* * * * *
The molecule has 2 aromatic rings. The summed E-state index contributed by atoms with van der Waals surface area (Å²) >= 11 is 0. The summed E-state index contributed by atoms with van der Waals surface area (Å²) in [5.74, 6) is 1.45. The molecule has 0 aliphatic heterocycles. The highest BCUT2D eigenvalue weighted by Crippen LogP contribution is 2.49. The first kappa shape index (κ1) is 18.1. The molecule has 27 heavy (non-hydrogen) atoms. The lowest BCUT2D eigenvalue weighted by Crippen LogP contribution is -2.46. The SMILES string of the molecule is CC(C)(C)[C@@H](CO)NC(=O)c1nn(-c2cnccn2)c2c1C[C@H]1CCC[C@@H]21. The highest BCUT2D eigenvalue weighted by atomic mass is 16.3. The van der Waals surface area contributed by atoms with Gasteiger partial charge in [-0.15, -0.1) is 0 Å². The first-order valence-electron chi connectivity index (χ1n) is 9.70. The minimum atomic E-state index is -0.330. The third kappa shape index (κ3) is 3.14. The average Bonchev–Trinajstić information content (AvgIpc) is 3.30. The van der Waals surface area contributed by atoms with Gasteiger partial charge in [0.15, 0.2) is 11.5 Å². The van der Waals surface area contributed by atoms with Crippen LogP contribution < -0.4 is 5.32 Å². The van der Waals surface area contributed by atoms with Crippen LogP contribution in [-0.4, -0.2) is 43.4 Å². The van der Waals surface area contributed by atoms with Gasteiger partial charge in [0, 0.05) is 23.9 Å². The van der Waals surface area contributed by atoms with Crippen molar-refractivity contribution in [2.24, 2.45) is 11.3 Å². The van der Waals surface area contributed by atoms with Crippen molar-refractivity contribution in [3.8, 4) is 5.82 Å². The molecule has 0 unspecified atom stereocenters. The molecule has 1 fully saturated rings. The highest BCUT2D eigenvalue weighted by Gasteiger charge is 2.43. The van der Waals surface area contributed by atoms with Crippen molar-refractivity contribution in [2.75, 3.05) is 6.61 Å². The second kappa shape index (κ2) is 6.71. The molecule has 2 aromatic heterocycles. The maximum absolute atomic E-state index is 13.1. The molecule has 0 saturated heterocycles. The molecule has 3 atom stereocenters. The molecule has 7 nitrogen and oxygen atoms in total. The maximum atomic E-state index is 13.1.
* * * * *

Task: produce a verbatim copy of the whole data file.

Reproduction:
The molecule has 2 aromatic rings. The summed E-state index contributed by atoms with van der Waals surface area (Å²) >= 11 is 0. The summed E-state index contributed by atoms with van der Waals surface area (Å²) in [5.74, 6) is 1.45. The molecule has 0 aliphatic heterocycles. The highest BCUT2D eigenvalue weighted by Crippen LogP contribution is 2.49. The first kappa shape index (κ1) is 18.1. The molecule has 27 heavy (non-hydrogen) atoms. The lowest BCUT2D eigenvalue weighted by Crippen LogP contribution is -2.46. The SMILES string of the molecule is CC(C)(C)[C@@H](CO)NC(=O)c1nn(-c2cnccn2)c2c1C[C@H]1CCC[C@@H]21. The highest BCUT2D eigenvalue weighted by atomic mass is 16.3. The van der Waals surface area contributed by atoms with Gasteiger partial charge in [-0.15, -0.1) is 0 Å². The first-order valence-electron chi connectivity index (χ1n) is 9.70. The minimum atomic E-state index is -0.330. The third kappa shape index (κ3) is 3.14. The average Bonchev–Trinajstić information content (AvgIpc) is 3.30. The van der Waals surface area contributed by atoms with Gasteiger partial charge in [0.15, 0.2) is 11.5 Å². The van der Waals surface area contributed by atoms with Crippen LogP contribution < -0.4 is 5.32 Å². The van der Waals surface area contributed by atoms with Crippen LogP contribution in [-0.4, -0.2) is 43.4 Å². The van der Waals surface area contributed by atoms with Gasteiger partial charge in [0, 0.05) is 23.9 Å². The van der Waals surface area contributed by atoms with Crippen molar-refractivity contribution in [2.24, 2.45) is 11.3 Å². The van der Waals surface area contributed by atoms with Crippen molar-refractivity contribution in [3.8, 4) is 5.82 Å². The molecule has 0 unspecified atom stereocenters. The molecule has 1 fully saturated rings. The highest BCUT2D eigenvalue weighted by Gasteiger charge is 2.43. The van der Waals surface area contributed by atoms with Crippen molar-refractivity contribution in [2.75, 3.05) is 6.61 Å². The second kappa shape index (κ2) is 6.71. The molecule has 2 aromatic heterocycles. The maximum absolute atomic E-state index is 13.1. The molecule has 0 saturated heterocycles. The molecule has 3 atom stereocenters. The molecule has 7 nitrogen and oxygen atoms in total. The maximum atomic E-state index is 13.1.